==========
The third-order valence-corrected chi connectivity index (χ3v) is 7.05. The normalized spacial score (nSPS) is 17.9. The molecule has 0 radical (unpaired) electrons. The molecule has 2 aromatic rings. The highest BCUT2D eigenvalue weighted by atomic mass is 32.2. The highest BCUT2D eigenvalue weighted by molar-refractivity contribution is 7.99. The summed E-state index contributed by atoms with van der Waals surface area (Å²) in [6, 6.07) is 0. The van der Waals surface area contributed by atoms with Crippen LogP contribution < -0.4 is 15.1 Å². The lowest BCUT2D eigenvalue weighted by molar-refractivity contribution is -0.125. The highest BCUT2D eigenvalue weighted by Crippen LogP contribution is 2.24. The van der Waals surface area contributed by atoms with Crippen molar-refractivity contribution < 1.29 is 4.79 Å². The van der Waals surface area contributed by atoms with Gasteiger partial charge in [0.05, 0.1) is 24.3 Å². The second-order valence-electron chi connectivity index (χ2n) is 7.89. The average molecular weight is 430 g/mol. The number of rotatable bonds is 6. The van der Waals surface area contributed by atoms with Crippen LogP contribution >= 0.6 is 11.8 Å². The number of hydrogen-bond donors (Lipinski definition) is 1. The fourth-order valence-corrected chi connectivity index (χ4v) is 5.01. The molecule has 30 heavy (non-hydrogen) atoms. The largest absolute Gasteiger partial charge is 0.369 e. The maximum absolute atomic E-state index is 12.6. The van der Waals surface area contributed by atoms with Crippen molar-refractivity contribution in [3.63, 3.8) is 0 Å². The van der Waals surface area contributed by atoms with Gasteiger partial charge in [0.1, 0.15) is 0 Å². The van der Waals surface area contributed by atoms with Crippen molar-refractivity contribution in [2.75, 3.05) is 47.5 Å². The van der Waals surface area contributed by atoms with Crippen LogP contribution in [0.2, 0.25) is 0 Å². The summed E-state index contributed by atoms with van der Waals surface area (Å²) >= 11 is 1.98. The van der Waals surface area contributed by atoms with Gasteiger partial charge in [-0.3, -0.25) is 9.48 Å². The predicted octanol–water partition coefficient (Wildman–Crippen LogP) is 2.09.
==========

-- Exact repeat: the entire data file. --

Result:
The third-order valence-corrected chi connectivity index (χ3v) is 7.05. The normalized spacial score (nSPS) is 17.9. The molecule has 0 radical (unpaired) electrons. The molecule has 2 aromatic rings. The highest BCUT2D eigenvalue weighted by atomic mass is 32.2. The highest BCUT2D eigenvalue weighted by molar-refractivity contribution is 7.99. The summed E-state index contributed by atoms with van der Waals surface area (Å²) in [6, 6.07) is 0. The van der Waals surface area contributed by atoms with Crippen LogP contribution < -0.4 is 15.1 Å². The lowest BCUT2D eigenvalue weighted by molar-refractivity contribution is -0.125. The highest BCUT2D eigenvalue weighted by Crippen LogP contribution is 2.24. The van der Waals surface area contributed by atoms with Crippen molar-refractivity contribution < 1.29 is 4.79 Å². The van der Waals surface area contributed by atoms with Gasteiger partial charge in [0.05, 0.1) is 24.3 Å². The second-order valence-electron chi connectivity index (χ2n) is 7.89. The average molecular weight is 430 g/mol. The number of rotatable bonds is 6. The van der Waals surface area contributed by atoms with Crippen LogP contribution >= 0.6 is 11.8 Å². The number of hydrogen-bond donors (Lipinski definition) is 1. The fourth-order valence-corrected chi connectivity index (χ4v) is 5.01. The molecule has 30 heavy (non-hydrogen) atoms. The largest absolute Gasteiger partial charge is 0.369 e. The maximum absolute atomic E-state index is 12.6. The van der Waals surface area contributed by atoms with Crippen molar-refractivity contribution in [3.63, 3.8) is 0 Å². The van der Waals surface area contributed by atoms with Gasteiger partial charge in [0.1, 0.15) is 0 Å². The van der Waals surface area contributed by atoms with Crippen molar-refractivity contribution in [2.75, 3.05) is 47.5 Å². The van der Waals surface area contributed by atoms with Crippen LogP contribution in [0.2, 0.25) is 0 Å². The summed E-state index contributed by atoms with van der Waals surface area (Å²) >= 11 is 1.98. The van der Waals surface area contributed by atoms with Gasteiger partial charge in [-0.3, -0.25) is 9.48 Å². The predicted octanol–water partition coefficient (Wildman–Crippen LogP) is 2.09.